Bordered by Canada for more than 500 miles, as well as North and South Dakota, Wyoming and Idaho, Montana is the fourth largest state in the US but one of the least populated. In fact, much of the landscape that Lewis & Clark ventured through is very much as it was, creating a trekkers’ , fishing and nature lovers’ paradise. Plus, if you’re into the wild west, Montana offers cattle ranches, rodeos and even gold-mining opportunities. That’s probably why it’s also known as ‘Big Sky Country’ and the Treasure State. The first gold strike took place in Deer Lodge Valley in 1852, but it was the strike in Bannock ten years later that started the Montana ‘gold rush’.
Helena is the state capital,with the claim to fame that in 1888 it had the most millionaires per capita in the world (thanks to the discovery here of placer and quartz gold, silver and lead), and other major cities are Billings, Bozeman, Butte, Great Falls, Havre, Kalispell and Missoula. Then there are the ski resort towns such as Whitefish, Red Lodge, Big Sky, Blacktail Mountain etc, all offering active après-ski nightlife with names that just epitomise where you are….Snow Creek Saloon, Old Piney Dell, Bull ‘n Bear Saloon, and Bridge Creek are all popular watering holes in Red Lodge
Wherever you find yourself in Montana, you’ll find lively (sometimes rowdy) nightlife choices, though remember that not all restaurants may necessarily serve alcohol, or may only have a wine/beer license. Where it is served, though, the restrictions on sales are minimal so you can party til 2am in plenty of venues. The flavour may vary from town to town. Bozeman, for example, is a college town so expect casual bars, plenty of live music – much of it from local bands – and several brewpubs such as the Bozeman Brewing Company in N Broadway, with at least five beers on tap, and the Montana Ale Works on Main Street, with 40 microbrews and an excellent steak and sandwich choice. Boodles in Main Street, offers a little more upscale service with a mouthwatering range of spirits (great mojitos) and excellent snacks.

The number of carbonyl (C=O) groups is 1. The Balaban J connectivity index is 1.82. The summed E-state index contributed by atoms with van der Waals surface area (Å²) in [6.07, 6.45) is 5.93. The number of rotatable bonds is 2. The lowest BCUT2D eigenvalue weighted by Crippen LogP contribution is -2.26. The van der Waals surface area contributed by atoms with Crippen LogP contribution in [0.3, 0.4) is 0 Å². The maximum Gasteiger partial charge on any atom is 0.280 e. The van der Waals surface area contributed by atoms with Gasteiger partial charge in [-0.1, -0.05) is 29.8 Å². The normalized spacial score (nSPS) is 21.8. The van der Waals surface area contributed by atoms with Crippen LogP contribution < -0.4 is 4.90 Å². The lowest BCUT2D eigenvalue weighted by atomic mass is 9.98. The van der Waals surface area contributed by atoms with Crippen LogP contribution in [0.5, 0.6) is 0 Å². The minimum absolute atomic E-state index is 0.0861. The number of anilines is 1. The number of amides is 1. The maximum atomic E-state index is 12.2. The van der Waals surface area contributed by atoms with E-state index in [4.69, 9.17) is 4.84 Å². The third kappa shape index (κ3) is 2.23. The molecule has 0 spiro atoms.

Bozeman is a popular starting and stopping point for visitors (helped by having one of the state’s main airports). The other is Missoula, where again you’ll find plenty of evening wind down and chill out places including the Big Sky Brewing Company, whose Moose Drool beer can be found in plenty of local bars, and the Oxford Saloon where pool and poker are the order of the day.
Mention must be made of Great Falls – the Western Art Capital of the world, where you’ll find exhibits just about everywhere. It’s also a lively town in the evening with a few casinos – try Silver City and Prospector Casino 11; excellent sports bars The Brick, The Sting and legends; and The Other Place, an open all day bar serving breakfast and turning into a fun nightspot open til 2am.
Foodwise, Montana is very much a red meat state, so expect menus to be dominated by steak and game. Increasingly, though, restaurateurs are realising that visitors are not all into sides of cow, so you will find alternatives!
Smoking was banned in all public places, including workplaces and restaurants, back in 2005 in Montana. However…and it’s a big however for all you people for whom beer without tobacco is just not worth the hops it’s made with. Bars, casinos, nightclubs and cocktail lounges that receive 60 per cent or more of their revenue or alcohol or gambling are exempt from the ban until October 1, 2009. Better learn to play poker then!